Abstract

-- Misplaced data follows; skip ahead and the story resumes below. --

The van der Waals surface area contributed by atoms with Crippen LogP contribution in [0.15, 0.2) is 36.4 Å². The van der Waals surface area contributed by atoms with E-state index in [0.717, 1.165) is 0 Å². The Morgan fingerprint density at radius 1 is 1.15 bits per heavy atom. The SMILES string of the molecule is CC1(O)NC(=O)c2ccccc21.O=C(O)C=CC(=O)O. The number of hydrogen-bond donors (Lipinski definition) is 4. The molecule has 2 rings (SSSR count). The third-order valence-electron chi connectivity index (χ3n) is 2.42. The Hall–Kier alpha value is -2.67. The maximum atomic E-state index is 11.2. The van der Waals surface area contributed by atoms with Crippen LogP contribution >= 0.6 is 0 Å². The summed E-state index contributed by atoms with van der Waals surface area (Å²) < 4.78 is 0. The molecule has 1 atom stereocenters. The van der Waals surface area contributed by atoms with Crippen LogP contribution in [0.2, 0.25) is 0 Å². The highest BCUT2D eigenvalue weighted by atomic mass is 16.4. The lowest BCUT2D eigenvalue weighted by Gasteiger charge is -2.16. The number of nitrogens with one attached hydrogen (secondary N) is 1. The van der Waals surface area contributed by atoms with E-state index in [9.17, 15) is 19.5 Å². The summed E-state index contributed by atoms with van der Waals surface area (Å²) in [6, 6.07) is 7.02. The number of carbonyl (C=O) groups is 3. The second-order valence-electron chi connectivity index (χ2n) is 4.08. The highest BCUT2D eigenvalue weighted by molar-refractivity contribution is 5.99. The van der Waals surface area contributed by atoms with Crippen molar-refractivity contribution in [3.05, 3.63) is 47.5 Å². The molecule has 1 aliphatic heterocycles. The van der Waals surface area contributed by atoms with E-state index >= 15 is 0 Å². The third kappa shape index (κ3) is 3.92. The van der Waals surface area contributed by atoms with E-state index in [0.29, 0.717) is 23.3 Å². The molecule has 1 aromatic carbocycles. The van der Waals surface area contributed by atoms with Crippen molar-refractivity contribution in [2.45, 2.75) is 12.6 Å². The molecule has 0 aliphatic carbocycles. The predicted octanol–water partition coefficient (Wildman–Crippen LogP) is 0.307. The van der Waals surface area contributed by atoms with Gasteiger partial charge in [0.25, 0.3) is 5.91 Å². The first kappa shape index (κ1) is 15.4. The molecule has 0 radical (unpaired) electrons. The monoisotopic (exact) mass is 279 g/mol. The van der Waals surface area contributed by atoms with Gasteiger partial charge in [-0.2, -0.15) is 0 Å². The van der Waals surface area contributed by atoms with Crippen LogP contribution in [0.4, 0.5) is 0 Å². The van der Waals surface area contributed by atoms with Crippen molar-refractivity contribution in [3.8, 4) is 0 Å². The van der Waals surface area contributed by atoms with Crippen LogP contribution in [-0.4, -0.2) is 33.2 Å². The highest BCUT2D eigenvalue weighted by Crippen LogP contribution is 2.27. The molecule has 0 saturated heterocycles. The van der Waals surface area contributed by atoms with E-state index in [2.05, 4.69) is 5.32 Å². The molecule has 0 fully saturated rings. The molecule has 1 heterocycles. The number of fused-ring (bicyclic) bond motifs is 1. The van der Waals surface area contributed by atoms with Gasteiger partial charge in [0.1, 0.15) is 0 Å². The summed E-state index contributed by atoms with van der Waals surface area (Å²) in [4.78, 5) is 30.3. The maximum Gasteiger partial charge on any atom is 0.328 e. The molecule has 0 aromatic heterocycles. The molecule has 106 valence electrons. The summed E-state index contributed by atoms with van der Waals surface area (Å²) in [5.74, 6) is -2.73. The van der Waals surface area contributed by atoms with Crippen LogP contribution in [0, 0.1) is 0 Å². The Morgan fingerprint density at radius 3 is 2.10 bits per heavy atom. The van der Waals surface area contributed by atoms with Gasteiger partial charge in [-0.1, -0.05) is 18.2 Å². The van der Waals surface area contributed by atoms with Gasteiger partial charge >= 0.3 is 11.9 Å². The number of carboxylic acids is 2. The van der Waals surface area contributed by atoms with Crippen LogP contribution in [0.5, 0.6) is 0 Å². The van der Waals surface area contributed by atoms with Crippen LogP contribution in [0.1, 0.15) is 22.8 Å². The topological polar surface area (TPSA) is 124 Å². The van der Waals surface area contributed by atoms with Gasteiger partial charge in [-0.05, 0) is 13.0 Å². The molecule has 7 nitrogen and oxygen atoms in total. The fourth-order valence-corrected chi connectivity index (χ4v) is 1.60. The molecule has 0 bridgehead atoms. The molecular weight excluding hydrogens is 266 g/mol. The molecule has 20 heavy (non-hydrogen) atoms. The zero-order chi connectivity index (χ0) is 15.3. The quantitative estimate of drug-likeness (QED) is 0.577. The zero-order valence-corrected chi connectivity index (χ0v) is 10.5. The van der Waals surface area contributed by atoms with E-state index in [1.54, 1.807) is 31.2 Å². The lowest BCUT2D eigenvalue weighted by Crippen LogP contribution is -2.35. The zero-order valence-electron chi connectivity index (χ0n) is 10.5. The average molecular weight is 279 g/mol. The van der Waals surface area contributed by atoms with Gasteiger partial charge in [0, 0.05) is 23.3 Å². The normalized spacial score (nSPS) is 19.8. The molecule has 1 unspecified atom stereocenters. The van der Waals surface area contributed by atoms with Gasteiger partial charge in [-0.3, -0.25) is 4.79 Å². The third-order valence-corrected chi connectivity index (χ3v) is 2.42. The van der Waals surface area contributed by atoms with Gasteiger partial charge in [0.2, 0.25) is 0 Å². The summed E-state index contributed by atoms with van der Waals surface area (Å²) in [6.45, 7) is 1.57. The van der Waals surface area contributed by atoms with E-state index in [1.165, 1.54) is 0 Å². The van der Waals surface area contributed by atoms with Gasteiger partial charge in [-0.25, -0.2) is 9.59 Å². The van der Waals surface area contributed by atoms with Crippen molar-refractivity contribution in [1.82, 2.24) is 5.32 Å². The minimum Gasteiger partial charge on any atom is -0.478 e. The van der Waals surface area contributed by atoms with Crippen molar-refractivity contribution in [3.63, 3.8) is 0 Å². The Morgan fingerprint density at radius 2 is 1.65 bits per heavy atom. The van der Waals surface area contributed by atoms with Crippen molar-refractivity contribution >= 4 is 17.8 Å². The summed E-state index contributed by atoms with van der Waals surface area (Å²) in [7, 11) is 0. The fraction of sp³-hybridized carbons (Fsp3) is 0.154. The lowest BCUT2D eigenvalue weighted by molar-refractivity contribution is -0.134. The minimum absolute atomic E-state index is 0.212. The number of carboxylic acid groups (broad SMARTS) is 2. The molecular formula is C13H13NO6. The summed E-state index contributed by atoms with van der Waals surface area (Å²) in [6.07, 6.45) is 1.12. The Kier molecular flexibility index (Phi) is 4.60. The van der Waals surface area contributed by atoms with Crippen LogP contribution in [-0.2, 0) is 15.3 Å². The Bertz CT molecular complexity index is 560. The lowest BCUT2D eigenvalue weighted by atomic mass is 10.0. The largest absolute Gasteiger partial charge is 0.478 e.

Flies that walk in a covered planar arena on straight paths avoid colliding with each other, but which of the two flies stops is not random. High-throughput video observations, coupled with dedicated experiments with controlled robot flies have revealed that flies utilize the type of optic flow on their retina as a determinant of who should stop, a strategy also used by ship captains to determine which of two ships on a collision course should throw engines in reverse. We use digital evolution to test whether this strategy evolves when collision avoidance is the sole selective pressure. We find that the strategy does indeed evolve in a narrow range of cost/benefit ratios, for experiments in which the regressive motion cue is error free. We speculate that these stringent conditions may not be sufficient to evolve the strategy in real flies, pointing perhaps to auxiliary costs and benefits not modeled in our study.

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